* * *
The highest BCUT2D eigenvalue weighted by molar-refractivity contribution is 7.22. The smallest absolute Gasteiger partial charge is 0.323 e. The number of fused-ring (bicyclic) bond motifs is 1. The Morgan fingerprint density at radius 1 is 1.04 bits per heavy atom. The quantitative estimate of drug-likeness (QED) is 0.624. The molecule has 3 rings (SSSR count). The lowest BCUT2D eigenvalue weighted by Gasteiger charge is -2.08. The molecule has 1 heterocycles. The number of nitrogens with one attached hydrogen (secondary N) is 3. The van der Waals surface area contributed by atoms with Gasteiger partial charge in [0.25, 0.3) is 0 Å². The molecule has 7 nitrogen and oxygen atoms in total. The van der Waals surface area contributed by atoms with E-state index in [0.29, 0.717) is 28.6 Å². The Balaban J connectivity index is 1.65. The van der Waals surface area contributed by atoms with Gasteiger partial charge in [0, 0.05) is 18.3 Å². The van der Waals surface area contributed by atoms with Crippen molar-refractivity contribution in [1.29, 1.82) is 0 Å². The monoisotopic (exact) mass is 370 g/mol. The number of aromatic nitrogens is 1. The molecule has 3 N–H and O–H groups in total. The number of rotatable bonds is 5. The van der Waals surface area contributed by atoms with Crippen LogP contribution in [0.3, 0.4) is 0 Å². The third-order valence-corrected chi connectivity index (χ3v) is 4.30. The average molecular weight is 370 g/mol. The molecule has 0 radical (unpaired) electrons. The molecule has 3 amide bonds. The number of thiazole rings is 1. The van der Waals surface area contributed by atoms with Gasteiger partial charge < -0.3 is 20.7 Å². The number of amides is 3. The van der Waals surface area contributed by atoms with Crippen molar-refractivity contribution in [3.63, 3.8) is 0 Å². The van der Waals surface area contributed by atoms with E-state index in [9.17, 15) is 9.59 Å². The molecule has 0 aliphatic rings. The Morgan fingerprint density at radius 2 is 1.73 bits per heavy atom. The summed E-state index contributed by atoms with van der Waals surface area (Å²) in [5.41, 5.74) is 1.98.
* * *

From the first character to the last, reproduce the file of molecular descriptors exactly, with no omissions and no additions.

The highest BCUT2D eigenvalue weighted by molar-refractivity contribution is 7.22. The smallest absolute Gasteiger partial charge is 0.323 e. The number of fused-ring (bicyclic) bond motifs is 1. The Morgan fingerprint density at radius 1 is 1.04 bits per heavy atom. The quantitative estimate of drug-likeness (QED) is 0.624. The molecule has 3 rings (SSSR count). The lowest BCUT2D eigenvalue weighted by Gasteiger charge is -2.08. The molecule has 1 heterocycles. The number of nitrogens with one attached hydrogen (secondary N) is 3. The van der Waals surface area contributed by atoms with Gasteiger partial charge in [0.25, 0.3) is 0 Å². The molecule has 7 nitrogen and oxygen atoms in total. The van der Waals surface area contributed by atoms with E-state index in [0.29, 0.717) is 28.6 Å². The Balaban J connectivity index is 1.65. The van der Waals surface area contributed by atoms with Gasteiger partial charge in [0, 0.05) is 18.3 Å². The van der Waals surface area contributed by atoms with Crippen molar-refractivity contribution in [1.29, 1.82) is 0 Å². The monoisotopic (exact) mass is 370 g/mol. The number of aromatic nitrogens is 1. The molecule has 3 N–H and O–H groups in total. The number of rotatable bonds is 5. The van der Waals surface area contributed by atoms with Crippen LogP contribution in [0.3, 0.4) is 0 Å². The third-order valence-corrected chi connectivity index (χ3v) is 4.30. The average molecular weight is 370 g/mol. The molecule has 0 radical (unpaired) electrons. The molecule has 3 amide bonds. The number of thiazole rings is 1. The van der Waals surface area contributed by atoms with Gasteiger partial charge < -0.3 is 20.7 Å². The number of amides is 3. The van der Waals surface area contributed by atoms with Crippen molar-refractivity contribution in [3.63, 3.8) is 0 Å². The van der Waals surface area contributed by atoms with E-state index in [9.17, 15) is 9.59 Å². The molecule has 0 aliphatic rings. The Morgan fingerprint density at radius 2 is 1.73 bits per heavy atom. The summed E-state index contributed by atoms with van der Waals surface area (Å²) in [5.41, 5.74) is 1.98.